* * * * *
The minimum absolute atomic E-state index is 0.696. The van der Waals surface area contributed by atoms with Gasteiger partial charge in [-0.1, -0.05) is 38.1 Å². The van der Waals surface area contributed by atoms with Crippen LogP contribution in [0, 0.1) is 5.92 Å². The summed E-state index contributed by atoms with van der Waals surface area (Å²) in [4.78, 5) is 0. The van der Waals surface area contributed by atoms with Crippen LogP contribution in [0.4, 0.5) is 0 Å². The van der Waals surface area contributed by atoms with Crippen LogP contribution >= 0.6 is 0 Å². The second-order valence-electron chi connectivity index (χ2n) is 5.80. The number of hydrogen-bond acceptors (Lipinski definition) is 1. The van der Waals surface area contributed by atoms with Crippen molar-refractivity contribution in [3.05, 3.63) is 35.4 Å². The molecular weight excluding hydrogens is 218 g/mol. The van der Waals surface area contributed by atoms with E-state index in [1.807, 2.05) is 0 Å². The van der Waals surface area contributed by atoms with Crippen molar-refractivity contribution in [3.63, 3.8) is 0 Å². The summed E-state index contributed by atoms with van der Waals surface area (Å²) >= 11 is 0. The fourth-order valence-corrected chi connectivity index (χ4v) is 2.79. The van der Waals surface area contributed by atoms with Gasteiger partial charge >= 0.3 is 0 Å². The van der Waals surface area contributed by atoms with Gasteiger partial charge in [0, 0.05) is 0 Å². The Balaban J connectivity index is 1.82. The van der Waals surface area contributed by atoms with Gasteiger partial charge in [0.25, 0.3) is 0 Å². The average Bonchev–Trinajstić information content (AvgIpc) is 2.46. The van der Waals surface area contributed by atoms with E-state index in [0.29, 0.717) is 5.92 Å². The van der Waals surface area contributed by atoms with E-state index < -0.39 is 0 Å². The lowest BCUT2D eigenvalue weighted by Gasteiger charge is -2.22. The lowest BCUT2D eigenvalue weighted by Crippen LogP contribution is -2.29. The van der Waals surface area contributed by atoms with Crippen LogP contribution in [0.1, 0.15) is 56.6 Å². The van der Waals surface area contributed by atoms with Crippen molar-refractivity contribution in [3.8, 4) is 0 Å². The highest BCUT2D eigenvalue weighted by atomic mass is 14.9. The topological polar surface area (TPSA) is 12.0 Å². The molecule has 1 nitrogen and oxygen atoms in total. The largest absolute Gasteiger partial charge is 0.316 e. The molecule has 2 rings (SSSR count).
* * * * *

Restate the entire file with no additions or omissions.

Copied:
The minimum absolute atomic E-state index is 0.696. The van der Waals surface area contributed by atoms with Gasteiger partial charge in [-0.1, -0.05) is 38.1 Å². The van der Waals surface area contributed by atoms with Crippen LogP contribution in [0, 0.1) is 5.92 Å². The summed E-state index contributed by atoms with van der Waals surface area (Å²) in [4.78, 5) is 0. The van der Waals surface area contributed by atoms with Crippen LogP contribution in [0.4, 0.5) is 0 Å². The van der Waals surface area contributed by atoms with Crippen LogP contribution >= 0.6 is 0 Å². The second-order valence-electron chi connectivity index (χ2n) is 5.80. The number of hydrogen-bond acceptors (Lipinski definition) is 1. The van der Waals surface area contributed by atoms with Crippen molar-refractivity contribution in [3.05, 3.63) is 35.4 Å². The molecular weight excluding hydrogens is 218 g/mol. The van der Waals surface area contributed by atoms with E-state index in [1.807, 2.05) is 0 Å². The van der Waals surface area contributed by atoms with Crippen molar-refractivity contribution in [3.63, 3.8) is 0 Å². The summed E-state index contributed by atoms with van der Waals surface area (Å²) >= 11 is 0. The fourth-order valence-corrected chi connectivity index (χ4v) is 2.79. The van der Waals surface area contributed by atoms with Gasteiger partial charge >= 0.3 is 0 Å². The van der Waals surface area contributed by atoms with Gasteiger partial charge in [0, 0.05) is 0 Å². The Balaban J connectivity index is 1.82. The van der Waals surface area contributed by atoms with Gasteiger partial charge in [0.25, 0.3) is 0 Å². The average Bonchev–Trinajstić information content (AvgIpc) is 2.46. The van der Waals surface area contributed by atoms with E-state index in [0.29, 0.717) is 5.92 Å². The van der Waals surface area contributed by atoms with E-state index < -0.39 is 0 Å². The lowest BCUT2D eigenvalue weighted by Gasteiger charge is -2.22. The lowest BCUT2D eigenvalue weighted by Crippen LogP contribution is -2.29. The van der Waals surface area contributed by atoms with Crippen LogP contribution in [0.1, 0.15) is 56.6 Å². The van der Waals surface area contributed by atoms with Crippen molar-refractivity contribution in [3.8, 4) is 0 Å². The highest BCUT2D eigenvalue weighted by atomic mass is 14.9. The topological polar surface area (TPSA) is 12.0 Å². The molecule has 1 nitrogen and oxygen atoms in total. The largest absolute Gasteiger partial charge is 0.316 e. The molecule has 2 rings (SSSR count).